'New Arte from the Desert'
Gennaro Garcia, born in San Luis, Sonora, Mexico....came to the United States (Phoenix) in 1998 from Mexico. Born into an artistic family...as a child, he sometimes built his own toys, often imitated his brother's paintings, and eventually earned a degree in graphic design in Tijuana, Mexico.
Seeking the ‘American Dream'...Gennaro's transition into American life wasn't initially easy. Briefly homeless, the determination to fulfill his dream never wavered or blocked the passion for his art.
Calling painting addictive and therapeutic, he relates: "For me, it's the best way to communicate everything - the way I feel, the way I think, and what I love."
Oils, acrylics, wood, plaster techniques learned in Italy, and a color palette of a childhood in Mexico....are some of the tools that bring to life a fascination with old world/religious iconic images.
A long time favorite of Southwestern designers....Gennaro's commissioned art pieces are featured in many commercial and residential interiors. An inspired collaboration with Gennaro's father.....has produced several of the most memorable ‘original' Religious Retablo/Dia de los Muertos artwork.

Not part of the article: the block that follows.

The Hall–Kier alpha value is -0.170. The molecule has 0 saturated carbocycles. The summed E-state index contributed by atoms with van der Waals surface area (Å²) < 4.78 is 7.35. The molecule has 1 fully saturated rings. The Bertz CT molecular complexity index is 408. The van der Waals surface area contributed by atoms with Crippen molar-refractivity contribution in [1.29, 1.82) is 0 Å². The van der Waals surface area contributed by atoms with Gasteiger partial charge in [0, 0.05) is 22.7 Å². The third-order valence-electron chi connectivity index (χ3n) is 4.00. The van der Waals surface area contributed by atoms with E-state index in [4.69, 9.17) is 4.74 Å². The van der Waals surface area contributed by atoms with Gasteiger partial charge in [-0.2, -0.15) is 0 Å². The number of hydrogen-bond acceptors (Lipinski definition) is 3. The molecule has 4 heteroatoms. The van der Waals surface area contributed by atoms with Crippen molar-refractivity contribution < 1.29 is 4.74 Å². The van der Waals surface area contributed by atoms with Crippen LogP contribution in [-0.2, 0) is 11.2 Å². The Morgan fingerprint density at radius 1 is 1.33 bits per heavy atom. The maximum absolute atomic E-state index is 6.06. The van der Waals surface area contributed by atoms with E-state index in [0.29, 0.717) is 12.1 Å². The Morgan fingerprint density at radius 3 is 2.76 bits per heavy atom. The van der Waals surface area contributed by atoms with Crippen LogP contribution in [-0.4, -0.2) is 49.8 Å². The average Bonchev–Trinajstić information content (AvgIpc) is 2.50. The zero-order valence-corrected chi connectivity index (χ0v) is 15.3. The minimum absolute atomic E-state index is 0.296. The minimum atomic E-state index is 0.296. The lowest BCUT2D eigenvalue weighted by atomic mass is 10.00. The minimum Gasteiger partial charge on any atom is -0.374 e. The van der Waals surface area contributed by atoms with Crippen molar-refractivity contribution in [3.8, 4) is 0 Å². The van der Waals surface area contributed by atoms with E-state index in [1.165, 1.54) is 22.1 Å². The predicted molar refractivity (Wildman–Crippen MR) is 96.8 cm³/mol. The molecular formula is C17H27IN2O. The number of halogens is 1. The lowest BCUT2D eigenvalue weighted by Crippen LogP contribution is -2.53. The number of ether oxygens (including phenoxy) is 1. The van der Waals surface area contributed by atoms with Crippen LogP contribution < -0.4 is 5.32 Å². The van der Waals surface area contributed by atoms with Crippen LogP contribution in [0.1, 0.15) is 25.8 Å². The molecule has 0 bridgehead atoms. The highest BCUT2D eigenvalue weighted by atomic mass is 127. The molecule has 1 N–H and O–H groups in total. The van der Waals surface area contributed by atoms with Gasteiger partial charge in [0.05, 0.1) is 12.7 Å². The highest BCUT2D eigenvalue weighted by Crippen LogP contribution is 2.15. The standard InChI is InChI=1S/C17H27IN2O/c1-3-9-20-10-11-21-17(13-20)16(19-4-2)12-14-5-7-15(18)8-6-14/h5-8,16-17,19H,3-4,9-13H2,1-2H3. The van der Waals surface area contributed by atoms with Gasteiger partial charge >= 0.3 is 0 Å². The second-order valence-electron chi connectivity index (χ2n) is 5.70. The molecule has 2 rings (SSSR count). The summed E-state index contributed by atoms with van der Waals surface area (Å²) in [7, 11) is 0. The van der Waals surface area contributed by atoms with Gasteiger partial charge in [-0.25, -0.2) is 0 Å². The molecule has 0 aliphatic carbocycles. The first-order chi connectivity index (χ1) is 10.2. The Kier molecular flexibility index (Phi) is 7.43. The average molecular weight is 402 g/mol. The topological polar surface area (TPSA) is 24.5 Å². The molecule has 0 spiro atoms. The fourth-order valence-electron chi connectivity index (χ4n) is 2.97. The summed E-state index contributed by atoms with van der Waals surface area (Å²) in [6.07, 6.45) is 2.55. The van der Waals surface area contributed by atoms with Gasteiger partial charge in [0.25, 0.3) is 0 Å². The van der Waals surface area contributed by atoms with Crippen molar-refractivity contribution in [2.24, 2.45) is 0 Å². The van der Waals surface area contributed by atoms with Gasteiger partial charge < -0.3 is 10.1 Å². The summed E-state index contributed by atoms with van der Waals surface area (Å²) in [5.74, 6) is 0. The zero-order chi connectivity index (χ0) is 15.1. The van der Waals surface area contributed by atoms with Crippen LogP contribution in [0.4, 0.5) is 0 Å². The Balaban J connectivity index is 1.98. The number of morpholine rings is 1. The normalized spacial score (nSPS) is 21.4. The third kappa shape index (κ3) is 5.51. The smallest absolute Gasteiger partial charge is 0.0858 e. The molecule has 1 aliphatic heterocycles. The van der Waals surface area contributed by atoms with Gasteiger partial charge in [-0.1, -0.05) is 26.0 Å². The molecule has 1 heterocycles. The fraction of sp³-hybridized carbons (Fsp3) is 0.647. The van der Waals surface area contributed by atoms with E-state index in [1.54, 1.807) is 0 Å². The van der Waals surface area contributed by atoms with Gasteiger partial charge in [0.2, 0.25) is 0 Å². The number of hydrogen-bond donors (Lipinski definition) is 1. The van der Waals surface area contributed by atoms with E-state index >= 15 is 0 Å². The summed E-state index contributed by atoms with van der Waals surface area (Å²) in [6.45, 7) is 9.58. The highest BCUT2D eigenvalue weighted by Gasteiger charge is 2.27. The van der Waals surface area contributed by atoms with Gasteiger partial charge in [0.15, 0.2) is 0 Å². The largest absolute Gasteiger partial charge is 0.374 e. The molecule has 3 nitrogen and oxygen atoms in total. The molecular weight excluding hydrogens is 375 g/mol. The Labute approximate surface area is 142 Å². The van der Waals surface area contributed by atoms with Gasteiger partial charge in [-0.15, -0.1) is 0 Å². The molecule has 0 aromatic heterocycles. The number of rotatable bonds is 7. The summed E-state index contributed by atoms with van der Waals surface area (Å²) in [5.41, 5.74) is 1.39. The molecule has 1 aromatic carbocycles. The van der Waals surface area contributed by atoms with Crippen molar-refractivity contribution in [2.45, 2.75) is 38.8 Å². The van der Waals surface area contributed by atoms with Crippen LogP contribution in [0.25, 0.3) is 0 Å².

Moises was born in the small town of Cuervos, located in Baja California, Mexico. At the age of two, his parents relocated the family to Phoenix, AZ. Raised in South Phoenix...his parents struggled through considerable hardship, but managed to keep the family grounded in the richness of their culture.
With a lack of art materials available to him....young Moises resorted to creative and inventive ways of utilizing discarded paper flyers and flowers to use as paper and paint.
Moises desire to create original art...was, and is, heavily influenced by his Chicano/Mexicano, Native American, and American experience. His artwork is a narrative of everyday life...reinterpreted with a personal awareness of struggle, community, pride, and familia.
Bold brush strokes, vibrant color, and humor...catapult the viewer into an imaginative world of contemporary figures....brought to life through the eyes of an insightful Latino storyteller.